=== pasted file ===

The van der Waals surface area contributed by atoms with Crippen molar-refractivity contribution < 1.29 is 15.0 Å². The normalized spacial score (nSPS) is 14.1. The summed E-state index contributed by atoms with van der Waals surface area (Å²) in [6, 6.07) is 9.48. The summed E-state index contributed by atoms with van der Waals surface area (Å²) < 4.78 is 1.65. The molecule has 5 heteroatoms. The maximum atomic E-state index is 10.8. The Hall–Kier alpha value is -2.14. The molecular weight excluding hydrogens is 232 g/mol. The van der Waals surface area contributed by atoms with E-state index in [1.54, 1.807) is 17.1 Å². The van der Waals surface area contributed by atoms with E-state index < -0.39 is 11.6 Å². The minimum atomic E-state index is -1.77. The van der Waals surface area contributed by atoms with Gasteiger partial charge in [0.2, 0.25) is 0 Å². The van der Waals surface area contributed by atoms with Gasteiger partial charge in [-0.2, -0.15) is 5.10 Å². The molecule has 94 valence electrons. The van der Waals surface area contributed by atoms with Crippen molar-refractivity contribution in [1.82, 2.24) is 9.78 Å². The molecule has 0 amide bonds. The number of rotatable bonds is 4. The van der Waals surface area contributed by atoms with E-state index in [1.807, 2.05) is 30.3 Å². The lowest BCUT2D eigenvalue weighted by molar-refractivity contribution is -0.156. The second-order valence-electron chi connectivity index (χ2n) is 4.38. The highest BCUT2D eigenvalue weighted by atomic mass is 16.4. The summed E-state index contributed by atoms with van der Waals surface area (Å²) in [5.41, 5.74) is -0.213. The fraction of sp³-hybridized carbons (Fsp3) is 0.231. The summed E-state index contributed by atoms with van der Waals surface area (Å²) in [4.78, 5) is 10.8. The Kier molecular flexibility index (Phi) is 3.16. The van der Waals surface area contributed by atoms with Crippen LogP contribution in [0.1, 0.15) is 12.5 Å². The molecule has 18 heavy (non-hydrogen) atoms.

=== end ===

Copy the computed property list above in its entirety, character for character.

The van der Waals surface area contributed by atoms with Crippen molar-refractivity contribution < 1.29 is 15.0 Å². The normalized spacial score (nSPS) is 14.1. The summed E-state index contributed by atoms with van der Waals surface area (Å²) in [6, 6.07) is 9.48. The summed E-state index contributed by atoms with van der Waals surface area (Å²) < 4.78 is 1.65. The molecule has 5 heteroatoms. The maximum atomic E-state index is 10.8. The Hall–Kier alpha value is -2.14. The molecular weight excluding hydrogens is 232 g/mol. The van der Waals surface area contributed by atoms with E-state index in [1.54, 1.807) is 17.1 Å². The van der Waals surface area contributed by atoms with E-state index < -0.39 is 11.6 Å². The minimum atomic E-state index is -1.77. The van der Waals surface area contributed by atoms with Gasteiger partial charge in [0.2, 0.25) is 0 Å². The van der Waals surface area contributed by atoms with Gasteiger partial charge in [-0.2, -0.15) is 5.10 Å². The molecule has 94 valence electrons. The van der Waals surface area contributed by atoms with Crippen molar-refractivity contribution in [1.82, 2.24) is 9.78 Å². The molecule has 0 amide bonds. The number of rotatable bonds is 4. The van der Waals surface area contributed by atoms with E-state index in [1.807, 2.05) is 30.3 Å². The lowest BCUT2D eigenvalue weighted by molar-refractivity contribution is -0.156. The second-order valence-electron chi connectivity index (χ2n) is 4.38. The highest BCUT2D eigenvalue weighted by atomic mass is 16.4. The summed E-state index contributed by atoms with van der Waals surface area (Å²) in [5.41, 5.74) is -0.213. The fraction of sp³-hybridized carbons (Fsp3) is 0.231. The summed E-state index contributed by atoms with van der Waals surface area (Å²) in [4.78, 5) is 10.8. The Kier molecular flexibility index (Phi) is 3.16. The van der Waals surface area contributed by atoms with Crippen LogP contribution in [0.1, 0.15) is 12.5 Å². The molecule has 18 heavy (non-hydrogen) atoms.